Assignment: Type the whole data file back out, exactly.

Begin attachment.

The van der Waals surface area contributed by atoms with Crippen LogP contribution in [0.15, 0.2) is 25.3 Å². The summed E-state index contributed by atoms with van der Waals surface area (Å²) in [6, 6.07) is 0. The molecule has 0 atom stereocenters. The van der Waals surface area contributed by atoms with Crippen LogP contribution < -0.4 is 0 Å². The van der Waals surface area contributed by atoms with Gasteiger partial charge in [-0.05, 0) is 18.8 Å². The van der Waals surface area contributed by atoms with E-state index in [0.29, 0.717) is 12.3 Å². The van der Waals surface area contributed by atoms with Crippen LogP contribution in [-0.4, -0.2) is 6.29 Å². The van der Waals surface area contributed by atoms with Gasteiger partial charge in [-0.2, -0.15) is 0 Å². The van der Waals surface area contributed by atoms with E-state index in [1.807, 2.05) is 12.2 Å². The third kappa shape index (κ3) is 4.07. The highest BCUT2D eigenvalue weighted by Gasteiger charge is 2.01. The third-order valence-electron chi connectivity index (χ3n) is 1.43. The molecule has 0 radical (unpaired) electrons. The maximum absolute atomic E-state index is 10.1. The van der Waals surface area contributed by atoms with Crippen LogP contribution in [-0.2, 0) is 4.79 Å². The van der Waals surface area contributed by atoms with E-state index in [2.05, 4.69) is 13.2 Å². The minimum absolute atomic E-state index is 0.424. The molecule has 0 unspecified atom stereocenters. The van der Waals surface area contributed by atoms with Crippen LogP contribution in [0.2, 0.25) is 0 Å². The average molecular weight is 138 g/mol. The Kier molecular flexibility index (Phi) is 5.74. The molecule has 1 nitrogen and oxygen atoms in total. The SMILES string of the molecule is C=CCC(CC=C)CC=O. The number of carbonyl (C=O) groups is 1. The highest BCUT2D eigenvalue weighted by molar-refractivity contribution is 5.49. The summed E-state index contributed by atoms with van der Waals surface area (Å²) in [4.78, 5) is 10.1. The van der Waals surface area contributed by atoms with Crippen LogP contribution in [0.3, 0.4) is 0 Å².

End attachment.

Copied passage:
The van der Waals surface area contributed by atoms with Crippen LogP contribution in [0.15, 0.2) is 25.3 Å². The summed E-state index contributed by atoms with van der Waals surface area (Å²) in [6, 6.07) is 0. The molecule has 0 atom stereocenters. The van der Waals surface area contributed by atoms with Crippen LogP contribution < -0.4 is 0 Å². The van der Waals surface area contributed by atoms with Gasteiger partial charge in [-0.05, 0) is 18.8 Å². The van der Waals surface area contributed by atoms with E-state index in [0.29, 0.717) is 12.3 Å². The van der Waals surface area contributed by atoms with Crippen LogP contribution in [-0.4, -0.2) is 6.29 Å². The van der Waals surface area contributed by atoms with Gasteiger partial charge in [-0.2, -0.15) is 0 Å². The van der Waals surface area contributed by atoms with E-state index in [1.807, 2.05) is 12.2 Å². The third kappa shape index (κ3) is 4.07. The highest BCUT2D eigenvalue weighted by Gasteiger charge is 2.01. The third-order valence-electron chi connectivity index (χ3n) is 1.43. The molecule has 0 radical (unpaired) electrons. The maximum absolute atomic E-state index is 10.1. The van der Waals surface area contributed by atoms with Crippen LogP contribution in [-0.2, 0) is 4.79 Å². The van der Waals surface area contributed by atoms with E-state index in [2.05, 4.69) is 13.2 Å². The minimum absolute atomic E-state index is 0.424. The molecule has 0 unspecified atom stereocenters. The van der Waals surface area contributed by atoms with Crippen LogP contribution in [0.2, 0.25) is 0 Å². The average molecular weight is 138 g/mol. The Kier molecular flexibility index (Phi) is 5.74. The molecule has 1 nitrogen and oxygen atoms in total. The SMILES string of the molecule is C=CCC(CC=C)CC=O. The number of carbonyl (C=O) groups is 1. The highest BCUT2D eigenvalue weighted by molar-refractivity contribution is 5.49. The summed E-state index contributed by atoms with van der Waals surface area (Å²) in [4.78, 5) is 10.1. The van der Waals surface area contributed by atoms with Crippen LogP contribution in [0.3, 0.4) is 0 Å².